"Yes," David replied.  "It was in Cologne, at Mary Bauermeister's studio."

"Oh, Mary's studio," I interrupted. "I saw a photo just recently of you and Ben Patterson performing in Mary Bauermeister's studio in the early 1960s.  It looked like a very small place under a roof."

"Yes, yes, that was it, "David responded.  Mary called it "the atelier."

I asked, "Whatever happened to Bauermeister?  It seems like she totally disappeared." 

"Oh no," replied David. "she's doing very well.  I saw her quite recently.  Wait a minute, when was it -- I can't remember now.  It was not more than just a few years ago.  She looked great.  Anyway, I attended the Paik concert at Mary's and he suddenly disappeared.  All of us waited to see what would happen next -- the pause must have been about 25 minutes long -- when Mary got a telephone call and said to the audience 'Paik says that the concert is over.'  He had to be taken to the hospital with quite a serious injury from the electric saw, which he was using to cut the piano.  It looks like Welin imitated this performance."

What ever happened to Welin?" I asked. "I heard that he died."

"Yes," David replied "I heard that, too. Who told me that...?  I don't recall."

"But Bo Nilsson is still around," I said.

"Oh, yes, I think so," David confirmed.

"Do you know the story about Nilsson's first trip abroad when he went to Cologne to work at the WDR Electronic Music Studio?" I asked.

"I don't recall," said David.

We talked about Nilsson's birth place.  He came from Lapland, a place just North of the Arctic Circle.  He became a celebrated composer when he was still living up there, before he moved to Stockholm.  The WDR Electronic Music Studio commissioned Nilsson to do a piece and he took a train directly from his small town in Northern Sweden to Cologne.  It must have been in the mid 1950s.  He had never seen a foreign country before this trip, or even a large city.  Nilsson arrived in Cologne on Carnival Monday.

"What is a Carnival Monday," Sarah asked.

"In Germany, there are two places which have Carnivals every year," I explained, "a tradition going back to the Middle Ages.  One is in Cologne and one in Mainz.  The Carnivals last a few days with Monday being the most active day.  Everyone goes totally crazy.  Your ordinary, proper German citizens change into nuts -- people form various bands, going around playing music, and drinking day and night.  They change their hair color, dress as clowns, or whatever.  In fact, I heard that marital infidelity during carnival time is not a legal reason for a divorce."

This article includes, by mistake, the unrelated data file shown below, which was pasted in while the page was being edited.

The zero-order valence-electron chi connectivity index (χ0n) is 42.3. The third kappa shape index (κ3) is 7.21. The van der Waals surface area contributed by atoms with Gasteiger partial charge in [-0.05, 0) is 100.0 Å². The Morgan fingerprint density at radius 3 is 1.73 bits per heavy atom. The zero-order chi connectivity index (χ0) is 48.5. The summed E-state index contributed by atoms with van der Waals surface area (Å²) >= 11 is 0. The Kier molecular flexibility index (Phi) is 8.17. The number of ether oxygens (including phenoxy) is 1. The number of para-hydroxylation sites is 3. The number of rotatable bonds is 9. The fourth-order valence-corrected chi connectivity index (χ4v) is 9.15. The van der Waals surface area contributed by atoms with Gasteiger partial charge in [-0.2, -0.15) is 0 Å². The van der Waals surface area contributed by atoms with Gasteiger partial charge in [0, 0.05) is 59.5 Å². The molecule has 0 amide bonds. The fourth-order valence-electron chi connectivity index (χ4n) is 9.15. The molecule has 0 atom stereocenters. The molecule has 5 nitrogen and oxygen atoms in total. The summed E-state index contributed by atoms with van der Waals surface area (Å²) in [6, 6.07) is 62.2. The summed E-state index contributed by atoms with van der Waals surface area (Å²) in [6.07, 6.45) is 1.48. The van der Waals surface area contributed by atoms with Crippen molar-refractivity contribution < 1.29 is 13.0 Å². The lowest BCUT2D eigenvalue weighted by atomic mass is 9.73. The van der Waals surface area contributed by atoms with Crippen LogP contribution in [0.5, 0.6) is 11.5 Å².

"In the middle of this, Bo Nilsson gets off the train.  The whole Cologne railway station is full of strangely dressed people, most of them drunk, making noises on their trumpets and marching drums.  He thinks: Germany is a very strange country.  He goes to the radio building, which is just a few blocks away from the station.  Now, you have to imagine the center of Cologne during Carnival.  It must be seen to be believed.  Most of the shop windows are boarded and everything is secured so that it cannot be broken when people go wild.  It almost looks like a war zone, just before bombing."

"The front entrance to the West German Radio was covered with sheets of plywood.  Finally, Nilsson finds the back entrance and the receptionist, half drunk, with a few lightly dressed, drunk women friends.  Everyone is singing and dancing and making fun of him.  Eventually he gets his message from the receptionist: the address of his hotel and instructions about his schedule.  At this point, Nilsson, shocked, disgusted, and thinking that he has seen the real Germany, goes back to the station and takes the first train back to Sweden."

I mentioned how much I am looking forward to doing the Concert for Piano and Orchestra with David [Tudor] and Joseph [Kubera] and the two orchestras. "There is more than one reason why I want to combine two orchestras for the piece,"  I explained.  "Obviously, I want to hear the piece with a larger group.  After doing Atlas Eclipticalis with all 86 musicians, I can imagine how it will sound with two tubas, two trombones, etc.  26 people for the Concert is already a good size group.  Feldman's Turfan Fragments has just 28 people and it already feels like a full orchestra.  This will be similar, I am sure.  There is another thing which makes me confident that it will work," I continued.